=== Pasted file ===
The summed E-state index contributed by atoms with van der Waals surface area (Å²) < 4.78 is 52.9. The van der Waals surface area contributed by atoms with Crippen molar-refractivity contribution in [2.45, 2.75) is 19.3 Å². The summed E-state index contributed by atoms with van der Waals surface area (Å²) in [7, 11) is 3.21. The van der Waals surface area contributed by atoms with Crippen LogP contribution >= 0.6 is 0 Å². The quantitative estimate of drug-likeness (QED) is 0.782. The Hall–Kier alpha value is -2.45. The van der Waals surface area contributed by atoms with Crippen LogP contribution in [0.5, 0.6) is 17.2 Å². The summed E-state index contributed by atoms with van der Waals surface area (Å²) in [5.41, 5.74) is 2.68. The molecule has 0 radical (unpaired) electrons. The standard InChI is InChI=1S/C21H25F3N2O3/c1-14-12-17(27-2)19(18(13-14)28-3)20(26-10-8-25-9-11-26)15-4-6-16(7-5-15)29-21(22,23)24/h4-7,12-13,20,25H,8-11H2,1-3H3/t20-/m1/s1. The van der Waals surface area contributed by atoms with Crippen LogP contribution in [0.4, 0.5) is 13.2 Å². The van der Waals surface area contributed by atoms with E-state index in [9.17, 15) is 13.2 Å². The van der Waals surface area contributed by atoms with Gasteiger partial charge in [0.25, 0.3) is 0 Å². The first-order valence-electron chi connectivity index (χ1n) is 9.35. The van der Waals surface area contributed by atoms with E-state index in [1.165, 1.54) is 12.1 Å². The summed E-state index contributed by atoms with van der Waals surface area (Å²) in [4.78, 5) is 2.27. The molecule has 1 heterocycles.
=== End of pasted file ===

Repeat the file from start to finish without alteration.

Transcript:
The summed E-state index contributed by atoms with van der Waals surface area (Å²) < 4.78 is 52.9. The van der Waals surface area contributed by atoms with Crippen molar-refractivity contribution in [2.45, 2.75) is 19.3 Å². The summed E-state index contributed by atoms with van der Waals surface area (Å²) in [7, 11) is 3.21. The van der Waals surface area contributed by atoms with Crippen LogP contribution >= 0.6 is 0 Å². The quantitative estimate of drug-likeness (QED) is 0.782. The Hall–Kier alpha value is -2.45. The van der Waals surface area contributed by atoms with Crippen LogP contribution in [0.5, 0.6) is 17.2 Å². The summed E-state index contributed by atoms with van der Waals surface area (Å²) in [5.41, 5.74) is 2.68. The molecule has 0 radical (unpaired) electrons. The standard InChI is InChI=1S/C21H25F3N2O3/c1-14-12-17(27-2)19(18(13-14)28-3)20(26-10-8-25-9-11-26)15-4-6-16(7-5-15)29-21(22,23)24/h4-7,12-13,20,25H,8-11H2,1-3H3/t20-/m1/s1. The van der Waals surface area contributed by atoms with Crippen LogP contribution in [0.4, 0.5) is 13.2 Å². The van der Waals surface area contributed by atoms with E-state index in [9.17, 15) is 13.2 Å². The van der Waals surface area contributed by atoms with Gasteiger partial charge in [0.25, 0.3) is 0 Å². The first-order valence-electron chi connectivity index (χ1n) is 9.35. The van der Waals surface area contributed by atoms with E-state index in [1.165, 1.54) is 12.1 Å². The summed E-state index contributed by atoms with van der Waals surface area (Å²) in [4.78, 5) is 2.27. The molecule has 1 heterocycles.